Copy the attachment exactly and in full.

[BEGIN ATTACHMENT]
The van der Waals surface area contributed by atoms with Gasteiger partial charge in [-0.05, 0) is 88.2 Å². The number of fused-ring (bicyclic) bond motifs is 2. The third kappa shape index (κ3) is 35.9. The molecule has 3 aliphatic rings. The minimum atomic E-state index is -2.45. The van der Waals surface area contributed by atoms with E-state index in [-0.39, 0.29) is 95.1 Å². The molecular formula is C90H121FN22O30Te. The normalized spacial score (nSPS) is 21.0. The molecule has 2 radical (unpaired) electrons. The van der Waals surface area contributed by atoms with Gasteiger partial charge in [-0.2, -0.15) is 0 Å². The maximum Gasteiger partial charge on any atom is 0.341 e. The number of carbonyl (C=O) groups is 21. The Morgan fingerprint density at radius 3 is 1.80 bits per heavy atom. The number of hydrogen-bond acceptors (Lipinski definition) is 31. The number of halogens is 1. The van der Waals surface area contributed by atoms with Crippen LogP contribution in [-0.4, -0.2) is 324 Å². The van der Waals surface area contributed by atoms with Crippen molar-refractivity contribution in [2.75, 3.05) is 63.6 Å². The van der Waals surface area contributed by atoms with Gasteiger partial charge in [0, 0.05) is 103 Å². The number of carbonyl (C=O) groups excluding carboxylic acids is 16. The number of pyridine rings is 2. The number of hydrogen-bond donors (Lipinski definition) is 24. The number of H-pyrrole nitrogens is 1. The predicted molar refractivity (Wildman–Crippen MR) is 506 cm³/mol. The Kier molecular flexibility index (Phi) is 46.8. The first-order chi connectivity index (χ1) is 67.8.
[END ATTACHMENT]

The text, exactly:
The van der Waals surface area contributed by atoms with Gasteiger partial charge in [-0.05, 0) is 88.2 Å². The number of fused-ring (bicyclic) bond motifs is 2. The third kappa shape index (κ3) is 35.9. The molecule has 3 aliphatic rings. The minimum atomic E-state index is -2.45. The van der Waals surface area contributed by atoms with E-state index in [-0.39, 0.29) is 95.1 Å². The molecular formula is C90H121FN22O30Te. The normalized spacial score (nSPS) is 21.0. The molecule has 2 radical (unpaired) electrons. The van der Waals surface area contributed by atoms with Gasteiger partial charge in [-0.2, -0.15) is 0 Å². The maximum Gasteiger partial charge on any atom is 0.341 e. The number of carbonyl (C=O) groups is 21. The Morgan fingerprint density at radius 3 is 1.80 bits per heavy atom. The number of hydrogen-bond acceptors (Lipinski definition) is 31. The number of halogens is 1. The van der Waals surface area contributed by atoms with Crippen LogP contribution in [-0.4, -0.2) is 324 Å². The van der Waals surface area contributed by atoms with Crippen molar-refractivity contribution in [2.75, 3.05) is 63.6 Å². The van der Waals surface area contributed by atoms with Gasteiger partial charge in [0, 0.05) is 103 Å². The number of carbonyl (C=O) groups excluding carboxylic acids is 16. The number of pyridine rings is 2. The number of hydrogen-bond donors (Lipinski definition) is 24. The number of H-pyrrole nitrogens is 1. The predicted molar refractivity (Wildman–Crippen MR) is 506 cm³/mol. The Kier molecular flexibility index (Phi) is 46.8. The first-order chi connectivity index (χ1) is 67.8.